Cheers,
    Krusty
     
  6. wat0114

    wat0114 Registered Member

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    Good luck!

    As a possible alternative, there's Ubuntu-based linux Lite, a really nice beginner-friendly distro that might work better for you. I used one of the earlier releases for several months and it's excellent.

    Possible alternative #2: trying out Linux installations on a virtual machine, using free virtual Box, for example, will afford you care-free experimentation, since you can't harm your real system.
     
  7. JConLine

    JConLine Registered Member

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    I purchased a new laptop that had Windows 7 pre-installed to a 750GB HD. Like you, I wanted to have a dual-boot system. The first thing I did was to make a LiveCD of GParted. I then booted with GParted and resized the Windows partition to make room for my Linux install. I gave myself about 100Gb for Llnux. Within the free space I created, I then created an Extended partition. Then, within the Extended partition I created three logical partitions: root, home, and swap. I formatted the home and root partitions to ext4. I gave the / partition 20GB, the /home 76GB, and the /swap 4GB. I then booted with the LinuxMint Live Cd and installed LinuxMint to /. When asked about the bootloader be sure to insall it to Windows MBR, which is usually sda; it is a checkbox and easy to miss so be looking for it. I have installed numerous dual-boot systems and so far I've never had a problem. There are many good tutorials and before you start you can make an image of your hard drive using Clonezilla which is free and has always worked for me. Good luck!

    Jim
     
    Last edited: Jan 16, 2015
  8. Krusty

    Krusty Registered Member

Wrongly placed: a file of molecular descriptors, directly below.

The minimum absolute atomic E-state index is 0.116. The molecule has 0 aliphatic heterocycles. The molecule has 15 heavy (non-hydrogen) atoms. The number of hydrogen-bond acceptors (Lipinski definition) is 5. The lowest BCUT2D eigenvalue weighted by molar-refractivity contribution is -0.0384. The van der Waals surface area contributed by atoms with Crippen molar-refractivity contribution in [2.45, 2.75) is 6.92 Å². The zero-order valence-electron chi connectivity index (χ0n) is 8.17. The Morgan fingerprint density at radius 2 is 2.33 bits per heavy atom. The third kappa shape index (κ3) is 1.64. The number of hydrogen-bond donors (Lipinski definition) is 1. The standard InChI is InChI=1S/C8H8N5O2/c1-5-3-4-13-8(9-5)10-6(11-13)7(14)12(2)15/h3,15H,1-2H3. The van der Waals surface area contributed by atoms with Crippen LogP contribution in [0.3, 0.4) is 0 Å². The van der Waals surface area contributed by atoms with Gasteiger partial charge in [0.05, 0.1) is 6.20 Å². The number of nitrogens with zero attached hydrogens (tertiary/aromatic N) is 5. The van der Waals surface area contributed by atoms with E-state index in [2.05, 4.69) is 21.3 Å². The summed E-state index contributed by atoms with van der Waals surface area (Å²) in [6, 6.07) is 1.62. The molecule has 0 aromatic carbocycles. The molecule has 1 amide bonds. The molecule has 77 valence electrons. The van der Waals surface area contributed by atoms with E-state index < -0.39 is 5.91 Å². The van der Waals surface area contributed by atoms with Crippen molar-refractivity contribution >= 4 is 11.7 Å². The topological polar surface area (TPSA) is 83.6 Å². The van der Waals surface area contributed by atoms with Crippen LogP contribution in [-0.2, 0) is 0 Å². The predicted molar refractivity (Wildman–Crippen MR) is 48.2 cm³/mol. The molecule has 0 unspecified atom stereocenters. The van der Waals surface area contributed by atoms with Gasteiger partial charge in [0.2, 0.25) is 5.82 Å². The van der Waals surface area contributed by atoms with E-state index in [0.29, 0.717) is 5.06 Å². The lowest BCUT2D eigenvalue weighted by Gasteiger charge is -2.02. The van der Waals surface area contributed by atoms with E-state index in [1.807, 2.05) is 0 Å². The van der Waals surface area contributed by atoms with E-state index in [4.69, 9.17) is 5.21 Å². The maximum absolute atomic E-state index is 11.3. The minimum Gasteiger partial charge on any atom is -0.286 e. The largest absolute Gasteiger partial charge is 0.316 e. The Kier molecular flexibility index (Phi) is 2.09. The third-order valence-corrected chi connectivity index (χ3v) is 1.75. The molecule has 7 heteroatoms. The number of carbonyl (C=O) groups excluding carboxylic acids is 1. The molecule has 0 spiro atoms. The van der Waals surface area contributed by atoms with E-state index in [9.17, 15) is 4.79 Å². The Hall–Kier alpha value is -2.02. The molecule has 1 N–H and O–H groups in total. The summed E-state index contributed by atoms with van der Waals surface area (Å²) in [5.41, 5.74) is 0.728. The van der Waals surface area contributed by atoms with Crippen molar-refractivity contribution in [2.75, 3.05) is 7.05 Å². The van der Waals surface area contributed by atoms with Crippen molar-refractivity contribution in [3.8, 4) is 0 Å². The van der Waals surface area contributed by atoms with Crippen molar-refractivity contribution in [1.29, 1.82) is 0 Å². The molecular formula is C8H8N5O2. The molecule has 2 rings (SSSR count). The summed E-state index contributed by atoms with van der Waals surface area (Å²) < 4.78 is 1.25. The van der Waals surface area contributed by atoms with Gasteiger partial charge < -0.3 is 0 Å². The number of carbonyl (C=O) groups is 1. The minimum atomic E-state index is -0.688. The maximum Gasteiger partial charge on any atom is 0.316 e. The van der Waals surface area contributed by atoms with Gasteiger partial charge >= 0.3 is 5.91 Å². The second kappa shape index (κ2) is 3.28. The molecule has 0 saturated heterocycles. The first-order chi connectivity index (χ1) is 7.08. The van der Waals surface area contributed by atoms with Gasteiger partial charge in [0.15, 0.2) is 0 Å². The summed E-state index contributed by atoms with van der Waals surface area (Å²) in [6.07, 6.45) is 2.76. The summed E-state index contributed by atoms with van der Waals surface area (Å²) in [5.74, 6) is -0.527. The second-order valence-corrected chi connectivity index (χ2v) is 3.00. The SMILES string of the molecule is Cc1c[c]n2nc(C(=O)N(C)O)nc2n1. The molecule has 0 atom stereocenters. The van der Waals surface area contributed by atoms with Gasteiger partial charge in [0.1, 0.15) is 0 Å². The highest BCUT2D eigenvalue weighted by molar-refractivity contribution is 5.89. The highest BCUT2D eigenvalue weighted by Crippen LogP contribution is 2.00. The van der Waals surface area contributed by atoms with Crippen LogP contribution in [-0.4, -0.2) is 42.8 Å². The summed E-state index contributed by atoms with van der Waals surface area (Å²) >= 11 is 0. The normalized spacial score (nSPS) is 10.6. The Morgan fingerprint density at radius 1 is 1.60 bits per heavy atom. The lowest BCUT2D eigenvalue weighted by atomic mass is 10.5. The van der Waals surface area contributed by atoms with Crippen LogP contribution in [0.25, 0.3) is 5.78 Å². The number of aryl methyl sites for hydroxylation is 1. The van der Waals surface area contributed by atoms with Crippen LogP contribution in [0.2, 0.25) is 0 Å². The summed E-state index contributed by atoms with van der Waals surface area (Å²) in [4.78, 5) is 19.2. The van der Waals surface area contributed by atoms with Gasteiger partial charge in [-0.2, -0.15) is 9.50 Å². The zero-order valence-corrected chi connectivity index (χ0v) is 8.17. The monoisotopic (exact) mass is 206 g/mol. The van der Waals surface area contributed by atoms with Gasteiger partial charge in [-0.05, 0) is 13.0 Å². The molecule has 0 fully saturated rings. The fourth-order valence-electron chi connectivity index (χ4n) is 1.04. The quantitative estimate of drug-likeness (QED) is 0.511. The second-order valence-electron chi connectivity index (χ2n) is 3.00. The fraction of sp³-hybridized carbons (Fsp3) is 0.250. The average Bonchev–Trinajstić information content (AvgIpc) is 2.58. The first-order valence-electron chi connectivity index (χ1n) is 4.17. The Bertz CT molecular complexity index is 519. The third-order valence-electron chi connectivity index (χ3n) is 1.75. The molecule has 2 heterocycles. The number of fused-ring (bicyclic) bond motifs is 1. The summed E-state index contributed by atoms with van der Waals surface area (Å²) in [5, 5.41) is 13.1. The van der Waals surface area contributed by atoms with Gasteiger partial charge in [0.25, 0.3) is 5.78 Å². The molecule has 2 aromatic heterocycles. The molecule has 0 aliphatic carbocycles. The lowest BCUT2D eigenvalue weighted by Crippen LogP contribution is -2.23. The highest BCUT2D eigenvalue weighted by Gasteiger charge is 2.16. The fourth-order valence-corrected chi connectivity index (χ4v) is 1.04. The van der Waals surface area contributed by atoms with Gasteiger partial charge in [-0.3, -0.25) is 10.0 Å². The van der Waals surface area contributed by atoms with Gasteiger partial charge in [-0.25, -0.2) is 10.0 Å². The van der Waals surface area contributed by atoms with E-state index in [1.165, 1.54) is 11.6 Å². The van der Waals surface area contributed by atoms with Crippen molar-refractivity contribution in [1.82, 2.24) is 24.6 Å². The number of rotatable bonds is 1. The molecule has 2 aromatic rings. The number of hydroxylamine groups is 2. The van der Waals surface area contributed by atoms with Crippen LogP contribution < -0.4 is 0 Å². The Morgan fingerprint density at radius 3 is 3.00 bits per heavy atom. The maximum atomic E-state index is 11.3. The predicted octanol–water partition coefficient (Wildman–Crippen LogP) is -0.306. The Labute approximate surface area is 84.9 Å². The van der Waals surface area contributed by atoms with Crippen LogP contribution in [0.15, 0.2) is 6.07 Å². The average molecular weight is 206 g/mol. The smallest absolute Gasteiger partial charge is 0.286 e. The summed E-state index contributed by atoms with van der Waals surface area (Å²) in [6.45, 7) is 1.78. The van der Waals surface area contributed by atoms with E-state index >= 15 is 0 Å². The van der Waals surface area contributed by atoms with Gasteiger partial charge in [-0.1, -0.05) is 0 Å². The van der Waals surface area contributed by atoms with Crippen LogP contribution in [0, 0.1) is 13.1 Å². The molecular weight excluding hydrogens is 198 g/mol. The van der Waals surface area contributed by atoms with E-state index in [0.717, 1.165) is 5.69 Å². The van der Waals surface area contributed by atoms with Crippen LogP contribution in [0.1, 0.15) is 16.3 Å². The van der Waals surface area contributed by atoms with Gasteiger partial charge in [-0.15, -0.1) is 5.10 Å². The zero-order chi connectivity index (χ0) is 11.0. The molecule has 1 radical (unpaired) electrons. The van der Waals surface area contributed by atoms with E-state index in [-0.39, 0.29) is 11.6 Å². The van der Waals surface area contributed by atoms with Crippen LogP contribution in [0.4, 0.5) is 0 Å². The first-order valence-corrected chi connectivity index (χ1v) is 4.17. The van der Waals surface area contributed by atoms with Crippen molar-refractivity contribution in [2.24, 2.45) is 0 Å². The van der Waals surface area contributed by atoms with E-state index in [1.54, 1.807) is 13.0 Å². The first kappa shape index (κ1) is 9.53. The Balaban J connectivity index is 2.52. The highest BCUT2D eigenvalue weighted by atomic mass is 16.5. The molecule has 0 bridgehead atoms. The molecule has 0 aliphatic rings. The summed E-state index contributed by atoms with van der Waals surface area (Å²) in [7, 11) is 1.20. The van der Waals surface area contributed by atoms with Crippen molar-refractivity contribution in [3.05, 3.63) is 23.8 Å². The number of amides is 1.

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    Thanks Jim!

    I'll give it a go soon. As long as I've got image backups of my drives as the are I can't really do any damages. I use Symantec System Recovery to image my drives by the way. ;)

    Cheers,
    Krusty
     
  9. AutoCascade

    AutoCascade Registered Member

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    You can install Cinnamon onto some other Linux distros.

    I've got Cinnamon running on Ubuntu 14.04 right now and for the most part you'd never know it's not Mint though Apparmor is up and running by default so it's a safer environment.

    IMO it's Cinnamon that makes Mint attractive to Windows users not Mint itself. I've had Cinnamon running on Fedora also.
     
  10. Krusty

    Krusty Registered Member

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    Please excuse my ignorance but are you suggesting I can install Ubuntu first, then install Cinnamon on the Ubuntu partition? Is there an easy way to do this?

    Thanks.
     
  11. AutoCascade

    AutoCascade Registered Member

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    I just did that earlier today. 14.04 not 14.10 then the following:

    http://www.omgubuntu.co.uk/2014/07/new-cinnamon-ubuntu-14-04-ppa-stable

    Install Cinnamon 2.2 via PPA in Ubuntu 14.04 LTS
    Open a new Terminal window and enter the following two commands, entering your user password when/if prompted:

    sudo add-apt-repository ppa:lestcape/cinnamon

    sudo apt-get update

    sudo apt-get install cinnamon

    You’ll see a blur of commands whizz by. Wait until these come to a halt then log out of Unity (or whichever desktop environment you’re currently using). From the Unity Greeter click on the Ubuntu (or GNOME, LXDE, etc.) icon to open the session selector. Find the ‘Cinnamon’ session, click on it, and then proceed to login.

    That’s all you need to do. To switch back to Unity simply repeat the steps above, selecting ‘Ubuntu desktop’ in place of Cinnamon.